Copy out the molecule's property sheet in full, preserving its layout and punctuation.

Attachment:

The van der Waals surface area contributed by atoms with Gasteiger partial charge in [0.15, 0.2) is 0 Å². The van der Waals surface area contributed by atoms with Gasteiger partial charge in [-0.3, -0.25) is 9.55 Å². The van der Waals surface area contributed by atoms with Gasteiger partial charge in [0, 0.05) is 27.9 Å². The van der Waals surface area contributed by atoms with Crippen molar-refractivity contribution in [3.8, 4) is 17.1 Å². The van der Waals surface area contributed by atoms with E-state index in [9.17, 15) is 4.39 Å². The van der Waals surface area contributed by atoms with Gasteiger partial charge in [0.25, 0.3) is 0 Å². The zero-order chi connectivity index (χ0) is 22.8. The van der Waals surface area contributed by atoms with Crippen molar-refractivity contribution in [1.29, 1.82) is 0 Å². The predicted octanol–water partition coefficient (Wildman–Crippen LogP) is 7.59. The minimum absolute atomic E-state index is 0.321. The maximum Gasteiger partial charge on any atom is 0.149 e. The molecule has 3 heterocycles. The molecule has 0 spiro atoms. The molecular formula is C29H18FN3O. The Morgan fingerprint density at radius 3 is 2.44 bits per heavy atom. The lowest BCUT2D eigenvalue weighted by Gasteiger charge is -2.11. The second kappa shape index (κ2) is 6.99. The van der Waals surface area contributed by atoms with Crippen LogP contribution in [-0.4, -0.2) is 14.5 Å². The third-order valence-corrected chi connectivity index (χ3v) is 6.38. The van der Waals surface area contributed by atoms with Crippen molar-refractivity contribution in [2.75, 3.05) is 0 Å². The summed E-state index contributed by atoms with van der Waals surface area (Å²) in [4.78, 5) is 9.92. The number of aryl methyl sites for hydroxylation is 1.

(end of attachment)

The van der Waals surface area contributed by atoms with Gasteiger partial charge in [0.15, 0.2) is 0 Å². The van der Waals surface area contributed by atoms with Gasteiger partial charge in [-0.3, -0.25) is 9.55 Å². The van der Waals surface area contributed by atoms with Gasteiger partial charge in [0, 0.05) is 27.9 Å². The van der Waals surface area contributed by atoms with Crippen molar-refractivity contribution in [3.8, 4) is 17.1 Å². The van der Waals surface area contributed by atoms with E-state index in [9.17, 15) is 4.39 Å². The van der Waals surface area contributed by atoms with Gasteiger partial charge in [0.25, 0.3) is 0 Å². The zero-order chi connectivity index (χ0) is 22.8. The van der Waals surface area contributed by atoms with Crippen molar-refractivity contribution in [1.29, 1.82) is 0 Å². The predicted octanol–water partition coefficient (Wildman–Crippen LogP) is 7.59. The minimum absolute atomic E-state index is 0.321. The maximum Gasteiger partial charge on any atom is 0.149 e. The molecule has 3 heterocycles. The molecule has 0 spiro atoms. The molecular formula is C29H18FN3O. The Morgan fingerprint density at radius 3 is 2.44 bits per heavy atom. The lowest BCUT2D eigenvalue weighted by Gasteiger charge is -2.11. The second kappa shape index (κ2) is 6.99. The van der Waals surface area contributed by atoms with Crippen LogP contribution in [-0.4, -0.2) is 14.5 Å². The third-order valence-corrected chi connectivity index (χ3v) is 6.38. The van der Waals surface area contributed by atoms with Crippen molar-refractivity contribution in [2.75, 3.05) is 0 Å². The summed E-state index contributed by atoms with van der Waals surface area (Å²) in [4.78, 5) is 9.92. The number of aryl methyl sites for hydroxylation is 1.